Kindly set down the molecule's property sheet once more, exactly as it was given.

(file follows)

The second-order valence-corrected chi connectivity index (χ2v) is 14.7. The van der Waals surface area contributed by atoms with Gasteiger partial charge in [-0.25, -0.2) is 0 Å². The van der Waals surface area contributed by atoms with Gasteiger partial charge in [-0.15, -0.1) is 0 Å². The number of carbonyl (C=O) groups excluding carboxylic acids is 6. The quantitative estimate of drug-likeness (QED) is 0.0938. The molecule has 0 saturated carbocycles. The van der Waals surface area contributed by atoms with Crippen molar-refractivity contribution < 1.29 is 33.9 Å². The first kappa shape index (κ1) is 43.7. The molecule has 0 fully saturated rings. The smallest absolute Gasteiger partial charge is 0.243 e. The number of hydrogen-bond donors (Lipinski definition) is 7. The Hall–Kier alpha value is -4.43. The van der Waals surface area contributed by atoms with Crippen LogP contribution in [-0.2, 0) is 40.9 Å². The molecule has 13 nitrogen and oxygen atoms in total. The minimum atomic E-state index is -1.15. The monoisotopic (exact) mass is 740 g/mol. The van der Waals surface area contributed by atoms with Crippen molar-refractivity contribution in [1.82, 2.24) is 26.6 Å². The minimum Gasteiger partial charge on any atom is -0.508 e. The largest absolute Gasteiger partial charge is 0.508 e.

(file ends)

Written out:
The second-order valence-corrected chi connectivity index (χ2v) is 14.7. The van der Waals surface area contributed by atoms with Gasteiger partial charge in [-0.25, -0.2) is 0 Å². The van der Waals surface area contributed by atoms with Gasteiger partial charge in [-0.15, -0.1) is 0 Å². The number of carbonyl (C=O) groups excluding carboxylic acids is 6. The quantitative estimate of drug-likeness (QED) is 0.0938. The molecule has 0 saturated carbocycles. The van der Waals surface area contributed by atoms with Crippen molar-refractivity contribution < 1.29 is 33.9 Å². The first kappa shape index (κ1) is 43.7. The molecule has 0 fully saturated rings. The smallest absolute Gasteiger partial charge is 0.243 e. The number of hydrogen-bond donors (Lipinski definition) is 7. The Hall–Kier alpha value is -4.43. The van der Waals surface area contributed by atoms with Crippen LogP contribution in [-0.2, 0) is 40.9 Å². The molecule has 13 nitrogen and oxygen atoms in total. The minimum atomic E-state index is -1.15. The monoisotopic (exact) mass is 740 g/mol. The van der Waals surface area contributed by atoms with Crippen molar-refractivity contribution in [1.82, 2.24) is 26.6 Å². The minimum Gasteiger partial charge on any atom is -0.508 e. The largest absolute Gasteiger partial charge is 0.508 e.